No one has a crystal ball, but I’m certain of one thing: We’re social beings. And that means the pandemic won’t destroy the heart of our city and the redevelopment of Sacramento’s downtown.
That said, our Sacramento revitalization efforts will need to adapt to the changing times, particularly our approach to the workplace. With any volatility, there will be change and opportunities. The building owners and developers who can pivot sooner will achieve the greatest benefit. But they need to act quickly and prepare their buildings for the new generation of tenants.
Both private and public entities are finding productivity benefits in the work-from-home trend, and that won’t change when the pandemic ends. The unavoidable outcome will be more Class A lease space available in downtown. The sublease market in other cities is already in overdrive and the same will happen in Sacramento, when companies and local agencies look to reduce their lease sizes.
While a pessimist would assume this is a bad thing, the lack of available space at scale has been the very thing that has hampered more movement of companies to Sacramento from the highly priced Bay Area. According to Colliers, downtown vacancy rates were hovering around 6.8 percent before the pandemic, which made it difficult to recruit big companies.
As an urbanist, I see a real opportunity to take advantage of this disruption brought on by the work-from-home trend. We have less traffic on our roads, and much less congestion. How do we incentivize people and firms not to all rush back to the office on the same day? Can we rethink traffic plans, so the freeways don’t need to be widened and we won’t need to remove the bike path on the Sacramento causeway?
While hopefully we will emerge from COVID this year, we must consider that this won’t be our last pandemic. We need to take the lessons learned and adapt our workplaces to better manage the flow of people and give clarity and surety to the tenants for how the building is operated.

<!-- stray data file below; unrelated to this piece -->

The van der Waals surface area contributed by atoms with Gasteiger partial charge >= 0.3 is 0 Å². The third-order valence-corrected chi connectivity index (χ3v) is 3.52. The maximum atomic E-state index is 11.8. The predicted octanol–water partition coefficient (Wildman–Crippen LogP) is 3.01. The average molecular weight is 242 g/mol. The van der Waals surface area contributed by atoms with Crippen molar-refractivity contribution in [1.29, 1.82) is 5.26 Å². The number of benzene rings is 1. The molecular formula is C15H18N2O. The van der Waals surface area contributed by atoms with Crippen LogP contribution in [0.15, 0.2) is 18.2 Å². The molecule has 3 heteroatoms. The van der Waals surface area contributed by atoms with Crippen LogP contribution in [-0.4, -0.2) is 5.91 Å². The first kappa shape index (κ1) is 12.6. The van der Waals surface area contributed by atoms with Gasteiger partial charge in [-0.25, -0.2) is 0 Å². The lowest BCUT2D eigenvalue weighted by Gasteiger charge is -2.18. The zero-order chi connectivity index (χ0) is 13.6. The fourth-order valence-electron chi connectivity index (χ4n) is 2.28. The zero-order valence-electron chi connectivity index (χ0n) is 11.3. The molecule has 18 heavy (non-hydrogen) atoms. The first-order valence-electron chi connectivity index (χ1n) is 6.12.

Our workplaces will need to adjust to social distancing, as well as the new mix of in-house and remote work. We spent the last 15 or so years densifying our workplaces from more than 200 square feet per person down to 100 square feet per person. Now we need to figure out how to use technology to make the workplace more flexible and effective for the interface of teams online and in-person, considering health guidelines as well as work habits.
We also have the opportunity to rethink the designs of our buildings. A large percentage of the Midtown and downtown building product is less than five stories and can be retooled to meet modern demand. Fire stairs can be reclaimed for daily use to open up space and change how we navigate through buildings. Deep plan interior spaces can shift from meeting room space to storage or smaller non-meeting offices. Spaces can be opened up to improve ventilation and natural light. Rooftops can be reclaimed as respite and meeting space — we have some of the best weather in the world, yet Sacramentans have been slow to embrace their rooftops.
The new owners of a downtown project we’re helping to renovate have already pivoted the design in response to the times. Touchless environments were introduced and the management technology was upgraded. A rooftop terrace and an adjacent shared amenity lounge were created to provide new spaces to work, engage and relax. The building is also seeking the WELL Health and Safety standard, making it clear to tenants that the owner takes a healthy workplace very seriously.
Going forward, tenants will demand these types of healthy and efficient workplaces. The pandemic won’t destroy downtown, but it might provide a catalyst for the step in its evolution. The Spanish flu epidemic of 1918 was followed by the Roaring ’20s, an era of energy and life. After working at home for 12 months, I can see another outpouring of energy and life ahead for Sacramento.
Julian Watt is the Sacramento studio director for LPA Design Studios, the integrated design firm. A native of New Zealand, he has more than 20 years of experience working on education, civic, corporate and transportation projects in the United States, the United Kingdom and New Zealand.
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